He is my life, He helps me make it through.
He gives me joy.

He is my secret weapon. He gives me joy in the midst of chaos, rebellion, and a thorough coloring of the new (to us) couch.

He gives me joy.

Wednesday, September 07, 2011


We have family photo that was taken at a wedding a few years ago, when our tenth child was just a month old. Today my eldest was looking at it with the four year old, pointing out each person in it. Of course he could identify everyone except the baby, who he assumed, as all people his age do, that the baby in the picture was the now baby, #12. She said, no, that's not him. His next guess was #11.

Funny thing is, #11 is adopted. She has rich beautiful brown skin. The baby in the picture was quite fair. She has tight black curls, the photo baby was bald. She has eyes the color of dark chocolate dreams. #10 has almost transparent blue eyes. If he thinks about it, he knows this. He probably remembers she had darker skin even when she was tiny. But it didn't make it to his conscious thought. She is his sister, same as the other one. He is colorblind.

Last night around 9:30, my husband took a kid from our neighborhood to his sister's house, where he was to stay. He didn't take his fancy GPS smart phone, only a dumb phone - just for calling and texting - and he got turned around (a.k.a. "lost"). He drove a bit before getting his bearings, and in the process found himself in a less happy part of town. At one point, he was talking to me on the phone and said three men had approached his car, and one was yelling at him outside his window. They were not colorblind. My husband was a man who reminded them of people who have treated them or someone they know poorly, he was in the wrong place, and he was not welcome.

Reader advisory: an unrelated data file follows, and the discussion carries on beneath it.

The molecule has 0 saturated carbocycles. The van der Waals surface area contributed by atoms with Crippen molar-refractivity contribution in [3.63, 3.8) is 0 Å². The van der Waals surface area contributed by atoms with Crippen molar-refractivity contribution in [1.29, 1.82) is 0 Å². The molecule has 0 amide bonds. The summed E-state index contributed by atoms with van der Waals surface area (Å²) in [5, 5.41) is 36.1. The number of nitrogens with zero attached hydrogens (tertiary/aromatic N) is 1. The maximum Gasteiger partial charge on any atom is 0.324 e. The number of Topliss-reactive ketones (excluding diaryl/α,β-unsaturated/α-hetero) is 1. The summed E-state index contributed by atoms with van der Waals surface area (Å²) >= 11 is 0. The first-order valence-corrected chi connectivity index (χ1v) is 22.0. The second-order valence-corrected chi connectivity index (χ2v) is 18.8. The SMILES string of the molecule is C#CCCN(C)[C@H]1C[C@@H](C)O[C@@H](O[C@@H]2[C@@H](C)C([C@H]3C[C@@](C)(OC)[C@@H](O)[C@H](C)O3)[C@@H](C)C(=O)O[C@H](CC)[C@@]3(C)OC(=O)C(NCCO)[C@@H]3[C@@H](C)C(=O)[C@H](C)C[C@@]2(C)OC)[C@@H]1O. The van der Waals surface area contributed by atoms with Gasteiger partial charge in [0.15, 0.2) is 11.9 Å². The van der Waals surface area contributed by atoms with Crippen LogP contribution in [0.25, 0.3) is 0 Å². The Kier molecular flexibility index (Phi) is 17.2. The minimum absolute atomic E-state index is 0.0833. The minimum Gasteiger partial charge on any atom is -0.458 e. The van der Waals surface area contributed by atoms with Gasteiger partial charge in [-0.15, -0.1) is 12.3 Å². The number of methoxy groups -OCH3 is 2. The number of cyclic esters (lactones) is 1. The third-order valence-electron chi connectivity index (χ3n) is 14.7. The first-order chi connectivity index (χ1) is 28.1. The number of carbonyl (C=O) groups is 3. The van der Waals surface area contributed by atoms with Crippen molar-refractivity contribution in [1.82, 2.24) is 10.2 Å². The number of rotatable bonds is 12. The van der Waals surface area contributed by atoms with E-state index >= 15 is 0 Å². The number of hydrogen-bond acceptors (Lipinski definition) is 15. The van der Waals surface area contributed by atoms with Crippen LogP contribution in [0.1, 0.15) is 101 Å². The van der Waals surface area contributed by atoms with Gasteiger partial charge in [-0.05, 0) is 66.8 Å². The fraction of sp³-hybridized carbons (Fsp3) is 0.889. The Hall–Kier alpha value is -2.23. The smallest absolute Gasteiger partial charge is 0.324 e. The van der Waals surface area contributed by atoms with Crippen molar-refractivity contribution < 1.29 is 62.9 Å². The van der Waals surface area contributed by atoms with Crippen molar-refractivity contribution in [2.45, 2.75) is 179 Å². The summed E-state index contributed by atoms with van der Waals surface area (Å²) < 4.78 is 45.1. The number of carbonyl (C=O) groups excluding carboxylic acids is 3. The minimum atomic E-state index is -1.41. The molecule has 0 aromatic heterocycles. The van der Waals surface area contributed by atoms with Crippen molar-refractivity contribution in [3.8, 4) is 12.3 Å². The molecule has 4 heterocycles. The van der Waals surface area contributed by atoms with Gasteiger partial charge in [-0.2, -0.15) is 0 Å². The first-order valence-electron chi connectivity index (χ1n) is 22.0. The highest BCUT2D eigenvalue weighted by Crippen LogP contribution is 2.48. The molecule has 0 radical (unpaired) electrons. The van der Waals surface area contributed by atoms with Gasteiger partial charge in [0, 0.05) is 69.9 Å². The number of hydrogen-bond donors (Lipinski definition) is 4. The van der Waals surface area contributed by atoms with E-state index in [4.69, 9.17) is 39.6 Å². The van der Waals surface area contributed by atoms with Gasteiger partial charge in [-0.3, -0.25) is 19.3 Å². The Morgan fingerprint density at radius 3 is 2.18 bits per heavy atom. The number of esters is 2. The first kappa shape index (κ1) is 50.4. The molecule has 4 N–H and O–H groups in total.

We have been going through our books, and my second daughter was telling me about a book she read recently, The Well, describing it as a good book. Do you think your baby sister would like to read it when she is older? Probably not. How did it make you feel? Not good. We decided that I should read the book to decide, but I know that some of the characters are not colorblind.

I have been told that I will need to prepare my beautiful daughter for the day that may come when she is judged based on someone else's experience or knowledge regarding people who look similar to her. I have to prepare her for the fact that the world is not colorblind.

And while I am sure that is right, I will need to give a similar lecture to my other children. Someday, you may be judged by someone who doesn't know you, but assumes you are like other people they know, or have heard about, people who look or act something like you.

You may be hated or despised or looked down on. You may be judged because you are White/Black, or homeschooled, or are not fashion conscious, or not peer driven, or because you have never been kissed or had a boyfriend or seen THAT show.

But you will also be weighed someday by One who measures rightly, and if you are weighed according to your own merits, you will be found wanting. Only by being seen through the blood of Jesus will you measure up.

And the cool thing is that, not only does He give us His righteousness, but He also gets that 'being judged' thing. He was weighed and measured and found wanting, and crucified. He was despised and rejected of men. He made Himself of no reputation. He endured the cross for the joy set before Him.